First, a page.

Freedom in Christ
(read Part I here)
But with Christ, the presupposition is different. The “Law of Christ” is in fact, in some sense, the true “Anti-Law”. It is the true “Anti-Law” because it presupposes that it must not be set as “barriers” or “bounds,” but instead as “freedoms”. It does not express the limits to which humans may conduct themselves, such as “Thou Shalt” but instead, it expresses the uninhibited expression to which humans may freely conduct themselves, such as “Be Free”. The Law of Christ functions not as constraint on human desire (presupposing evil nature) but as a releaser of human desire (presupposing good nature).
This can be the case because in Christ, we are a “New Creation” – the old has passed and the new has come. Hence Paul’s consistent declaration to “become what you are – created in Christ Jesus for good works”. The essential quality here though for true freedom is unification to Christ. It is only in unification to Christ that the nature is renewed, or else even the “Law of Christ” becomes one more tool in the hands of a rebel to destroy.
Human attempts at legislating Law to effect goodness in fact will always, ultimately fail. The degenerative state of human desire is always toward evil. Though a Law may be effected which, for a period, brings about good (read: positive), because the internal state of human desire is inclined toward evil, Law will always ultimately be subverted. (Because of this, there are only to results that can happen – (1) the multiplication of laws: because humans are incessantly looking for ways to avoid, subvert, distort, and undermine those laws (2) the destruction or overthrow of the legislative government)
Therefore, Law, this side of the final redemption and judgment, is necessary yet futile. This may give the impression that Law is flawed, but, as the Apostle Paul argues, the problem is not with Law, but instead with those whom Law is placed upon. Though Law may fail in its purpose of achieving true human obedience, this cannot be seen as the ultimate purpose of Law. Law must be understood as witness against human nature, not as something to excite human obedience (at least not immediately, though mediately it can be said so). The ultimate purpose of Law then is its Revelatory nature. By the very existence of expressed Law (as opposed to unexpressed Law, which does exist but does not presuppose rebellion), that is to say, written, carved and “oathed” Law, it can be seen that it stands against humanity to show them what they are – evil. This demonstrates why Law “fails”, or rather, is unable to achieve the reformation of human nature. The very thing it demands it cannot effect. Law only stands to demonstrate the state of human nature, not to provide the avenue for changing human nature.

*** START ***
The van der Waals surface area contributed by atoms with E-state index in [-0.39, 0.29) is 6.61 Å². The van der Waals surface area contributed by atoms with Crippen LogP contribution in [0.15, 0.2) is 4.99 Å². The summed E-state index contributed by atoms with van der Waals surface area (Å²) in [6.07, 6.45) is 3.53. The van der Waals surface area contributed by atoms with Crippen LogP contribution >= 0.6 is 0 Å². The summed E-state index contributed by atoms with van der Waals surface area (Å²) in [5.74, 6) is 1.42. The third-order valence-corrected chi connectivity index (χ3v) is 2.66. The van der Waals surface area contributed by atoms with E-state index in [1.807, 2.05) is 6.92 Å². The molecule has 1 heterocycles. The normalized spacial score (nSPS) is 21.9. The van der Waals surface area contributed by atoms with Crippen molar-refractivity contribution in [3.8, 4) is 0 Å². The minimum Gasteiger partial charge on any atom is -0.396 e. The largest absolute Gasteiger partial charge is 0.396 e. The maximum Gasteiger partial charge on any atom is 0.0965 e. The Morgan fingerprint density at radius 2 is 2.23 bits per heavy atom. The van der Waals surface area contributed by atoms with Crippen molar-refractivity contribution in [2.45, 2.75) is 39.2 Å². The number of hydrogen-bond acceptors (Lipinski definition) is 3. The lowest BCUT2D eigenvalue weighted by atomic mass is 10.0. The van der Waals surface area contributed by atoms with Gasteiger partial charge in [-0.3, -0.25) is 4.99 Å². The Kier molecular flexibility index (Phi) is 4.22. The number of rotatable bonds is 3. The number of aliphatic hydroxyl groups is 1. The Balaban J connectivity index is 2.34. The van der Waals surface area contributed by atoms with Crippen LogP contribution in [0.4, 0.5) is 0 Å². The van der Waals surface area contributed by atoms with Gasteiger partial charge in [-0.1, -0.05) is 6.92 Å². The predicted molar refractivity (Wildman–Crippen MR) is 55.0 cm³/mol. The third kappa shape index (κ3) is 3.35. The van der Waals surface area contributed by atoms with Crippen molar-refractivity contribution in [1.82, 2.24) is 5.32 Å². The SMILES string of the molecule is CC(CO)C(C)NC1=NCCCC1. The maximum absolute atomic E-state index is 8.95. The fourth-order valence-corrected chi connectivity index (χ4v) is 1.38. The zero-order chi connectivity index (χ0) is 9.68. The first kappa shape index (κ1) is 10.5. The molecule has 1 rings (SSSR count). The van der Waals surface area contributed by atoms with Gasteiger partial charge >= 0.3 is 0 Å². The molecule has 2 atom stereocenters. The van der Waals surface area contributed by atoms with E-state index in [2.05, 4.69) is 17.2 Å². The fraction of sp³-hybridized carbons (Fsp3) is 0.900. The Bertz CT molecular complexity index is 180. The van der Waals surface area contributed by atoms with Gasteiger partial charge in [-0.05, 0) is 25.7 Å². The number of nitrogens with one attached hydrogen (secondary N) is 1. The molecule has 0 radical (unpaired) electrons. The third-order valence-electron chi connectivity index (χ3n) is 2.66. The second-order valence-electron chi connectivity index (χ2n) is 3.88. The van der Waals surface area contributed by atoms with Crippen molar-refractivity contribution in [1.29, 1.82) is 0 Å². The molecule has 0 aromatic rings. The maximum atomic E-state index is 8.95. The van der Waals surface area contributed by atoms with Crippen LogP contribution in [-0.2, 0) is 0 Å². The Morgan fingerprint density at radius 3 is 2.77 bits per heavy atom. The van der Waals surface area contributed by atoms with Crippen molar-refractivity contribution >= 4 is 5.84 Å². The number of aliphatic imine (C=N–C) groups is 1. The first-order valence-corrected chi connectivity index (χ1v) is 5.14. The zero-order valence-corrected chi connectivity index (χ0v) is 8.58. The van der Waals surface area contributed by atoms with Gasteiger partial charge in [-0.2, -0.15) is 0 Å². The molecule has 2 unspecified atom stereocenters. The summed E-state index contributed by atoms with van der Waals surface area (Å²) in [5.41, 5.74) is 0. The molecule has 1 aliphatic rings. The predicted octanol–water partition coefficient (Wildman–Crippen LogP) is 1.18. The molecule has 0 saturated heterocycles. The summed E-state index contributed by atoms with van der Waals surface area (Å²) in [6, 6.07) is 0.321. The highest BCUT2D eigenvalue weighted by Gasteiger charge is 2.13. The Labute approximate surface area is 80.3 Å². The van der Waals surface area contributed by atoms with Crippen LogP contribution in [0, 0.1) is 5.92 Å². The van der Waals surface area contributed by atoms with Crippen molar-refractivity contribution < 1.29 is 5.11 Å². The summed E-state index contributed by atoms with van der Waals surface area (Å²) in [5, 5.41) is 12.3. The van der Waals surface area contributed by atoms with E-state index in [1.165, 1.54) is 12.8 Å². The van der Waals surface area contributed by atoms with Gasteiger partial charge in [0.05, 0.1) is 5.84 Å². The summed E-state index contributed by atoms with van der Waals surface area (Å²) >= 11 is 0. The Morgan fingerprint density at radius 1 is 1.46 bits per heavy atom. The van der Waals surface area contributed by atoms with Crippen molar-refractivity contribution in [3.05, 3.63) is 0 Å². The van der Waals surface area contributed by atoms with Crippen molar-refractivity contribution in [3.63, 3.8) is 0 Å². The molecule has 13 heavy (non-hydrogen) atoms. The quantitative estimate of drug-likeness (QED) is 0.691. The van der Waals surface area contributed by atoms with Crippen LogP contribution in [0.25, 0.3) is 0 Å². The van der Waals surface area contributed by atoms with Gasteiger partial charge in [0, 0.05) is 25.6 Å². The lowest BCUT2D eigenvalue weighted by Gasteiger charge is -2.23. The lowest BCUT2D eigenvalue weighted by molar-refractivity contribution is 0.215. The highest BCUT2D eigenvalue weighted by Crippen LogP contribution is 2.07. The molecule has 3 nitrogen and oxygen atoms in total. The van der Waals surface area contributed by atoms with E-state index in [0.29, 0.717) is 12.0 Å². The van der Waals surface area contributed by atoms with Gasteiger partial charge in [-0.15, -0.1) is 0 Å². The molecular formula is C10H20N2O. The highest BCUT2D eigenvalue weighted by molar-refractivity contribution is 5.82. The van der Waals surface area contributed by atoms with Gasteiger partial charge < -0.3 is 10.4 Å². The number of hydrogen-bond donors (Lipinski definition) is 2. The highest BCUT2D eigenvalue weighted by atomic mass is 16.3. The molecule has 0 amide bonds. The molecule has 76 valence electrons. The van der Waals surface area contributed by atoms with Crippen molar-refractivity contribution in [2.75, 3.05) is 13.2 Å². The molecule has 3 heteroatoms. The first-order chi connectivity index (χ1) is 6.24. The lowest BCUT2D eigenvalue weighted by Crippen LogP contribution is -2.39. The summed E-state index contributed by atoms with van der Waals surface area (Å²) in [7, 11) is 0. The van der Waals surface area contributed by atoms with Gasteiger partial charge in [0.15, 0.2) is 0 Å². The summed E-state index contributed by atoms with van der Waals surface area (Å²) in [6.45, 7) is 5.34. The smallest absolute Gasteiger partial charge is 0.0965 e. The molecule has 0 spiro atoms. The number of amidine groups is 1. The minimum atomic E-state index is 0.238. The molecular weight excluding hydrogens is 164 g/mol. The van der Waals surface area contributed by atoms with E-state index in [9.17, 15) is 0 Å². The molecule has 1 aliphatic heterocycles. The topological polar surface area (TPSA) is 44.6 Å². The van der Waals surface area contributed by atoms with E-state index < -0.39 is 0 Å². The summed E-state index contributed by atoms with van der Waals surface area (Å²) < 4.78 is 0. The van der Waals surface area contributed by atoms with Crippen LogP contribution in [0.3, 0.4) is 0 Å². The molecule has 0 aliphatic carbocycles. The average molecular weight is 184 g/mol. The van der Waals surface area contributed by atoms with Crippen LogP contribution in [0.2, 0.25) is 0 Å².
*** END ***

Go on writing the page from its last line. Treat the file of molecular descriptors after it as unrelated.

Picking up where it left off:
Ultimately, Law must be done away with because it stands diametrically opposed to a “Good Nature”. Since it cannot reform, it must be abolished. Law is indifferent in the sight of the New Creation, for what bounds can it set upon those who obey it from the heart? Imposed Law may even be considered an insult to the New Creation, for imposition suggests rebellion, but the New Creation in fact can only obey, therefore Law is futile to impose. What would be the purpose of setting a command upon a person who is unable to do anything other than obey you? The Law and its Commandments must be done away with in order that true freedom might reign.
In the Christian life, therefore, it is essential to use the Law in its appropriate dispensation. The goal of the Christian life is not “abiding by rules” but living freely. “It is for freedom that Christ has set you free”. We are only free when we realize that the Christian life does not consist in conformity to external demands, but in conformity to the image of Christ. The more Christlike we become, the freer we are. But, ironically, as Christ clearly demonstrates, the more we become like Christ, the more subject we are. Conformity to Christ is a surrender of all rights. It is the true “Anti-Autonomy”. Freedom, for the New Creation, is lost in Christ, and yet it is only truly found in Christ.